Methods to Remember: Concrete Steps for Teaching Conservation to Kids

Submitted by Jackie Edwards, Guest Blogger

image: pixnio.com

Now more than ever, environmental conservation is a hot button issue. Despite the fact that it may feel like an individual contribution to cleaning up the environment is insignificant, enough individuals can effectively become a collective. This means that our kids have also got to be taught how to conserve their environment and care for their local plantlife. For kids it may be difficult to understand environmental conservation and why it is so important, but with these simple steps you can make it fun, simple and engaging while they're interacting with your garden or the local flora.

Make Recycling a No-Brainer
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Too many people still don’t recycle their waste on a daily basis. Although multi-national companies are steadily becoming more environmentally friendly with their products, some still dispose of their waste in an inappropriate way. From a young age encourage kids to differentiate between what can and cannot be recycled.

Educate Your Kids 

Education about environmental conservation at an early age is key. Watching documentaries, attending conservation workshops and creating a life list (where your child lists all the flora and fauna they've found) are all great ways to help a young conservationist become enthusiastic about nature. 

Children naturally want to know more. They’re curious by the world around them and will always want to ask “Why?”. Take this opportunity to tell them a little about the environment and why it’s so important. It’s not necessary to delve into environmental sciences, keep it simple with only the headlines, enough to satisfy their curiosity.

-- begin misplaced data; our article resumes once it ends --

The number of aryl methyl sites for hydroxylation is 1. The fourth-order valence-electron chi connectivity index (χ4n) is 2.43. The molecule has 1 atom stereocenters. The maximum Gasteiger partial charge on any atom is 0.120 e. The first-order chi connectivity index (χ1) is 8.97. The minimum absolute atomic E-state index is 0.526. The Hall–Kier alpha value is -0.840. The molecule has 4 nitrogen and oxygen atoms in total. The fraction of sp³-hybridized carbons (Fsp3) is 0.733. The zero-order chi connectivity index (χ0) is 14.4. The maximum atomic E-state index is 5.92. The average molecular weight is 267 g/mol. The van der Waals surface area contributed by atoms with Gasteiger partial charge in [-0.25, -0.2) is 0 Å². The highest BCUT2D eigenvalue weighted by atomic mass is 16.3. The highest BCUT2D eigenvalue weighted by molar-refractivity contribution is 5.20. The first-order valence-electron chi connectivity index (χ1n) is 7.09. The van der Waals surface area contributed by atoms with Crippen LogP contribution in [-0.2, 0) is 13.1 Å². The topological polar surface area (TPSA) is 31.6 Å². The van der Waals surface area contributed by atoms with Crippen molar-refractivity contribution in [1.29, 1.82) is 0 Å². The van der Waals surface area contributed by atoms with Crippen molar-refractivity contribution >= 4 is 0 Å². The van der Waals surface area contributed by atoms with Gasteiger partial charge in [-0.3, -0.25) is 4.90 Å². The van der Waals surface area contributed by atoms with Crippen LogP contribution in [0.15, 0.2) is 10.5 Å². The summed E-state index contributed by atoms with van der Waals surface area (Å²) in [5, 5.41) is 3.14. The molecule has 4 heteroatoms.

If possible, you can try and show them the effects that environmental pollution has on plant life. Seeing is believing, and perhaps doubly so for kids.


image: http://ischool.startupitalia.eu

Encourage Eco-Friendly Activities 

Every child loves games. In fact, playing games is fundamental to a child’s upbringing and psychological development, and playtime every day makes for a happy and healthy child. However, that doesn’t mean that playtime can’t be used to achieve two objectives in one fell swoop.

Children are like sponges, so it’s best to take advantage of this while you can. Introduce them to gardening and basic botany. How to plant different seeds safely and how to compost in a safe and efficient manner. Plus, nothing will beat the smile on a child’s face when they see a plant that they’ve grown by themselves.

Get the kids involved and let them do the work. They’ll not only reap the benefits of learning some basic techniques of growing plants, but they’re more likely to remember it because they did it themselves. Once you feel they're ready you can take a day trip to a garden center and have lots of fun choosing what sort of plants they’d like to cultivate next.

Introduce The Kids to Animals

For children who grow up in the city, it can actually be tough for them to have a concrete relationship with animals. Indeed, some grow up not only being distant from them, but being afraid. This is a complete tragedy and in their adult life it could lead to apathy when it comes to animal conservation efforts.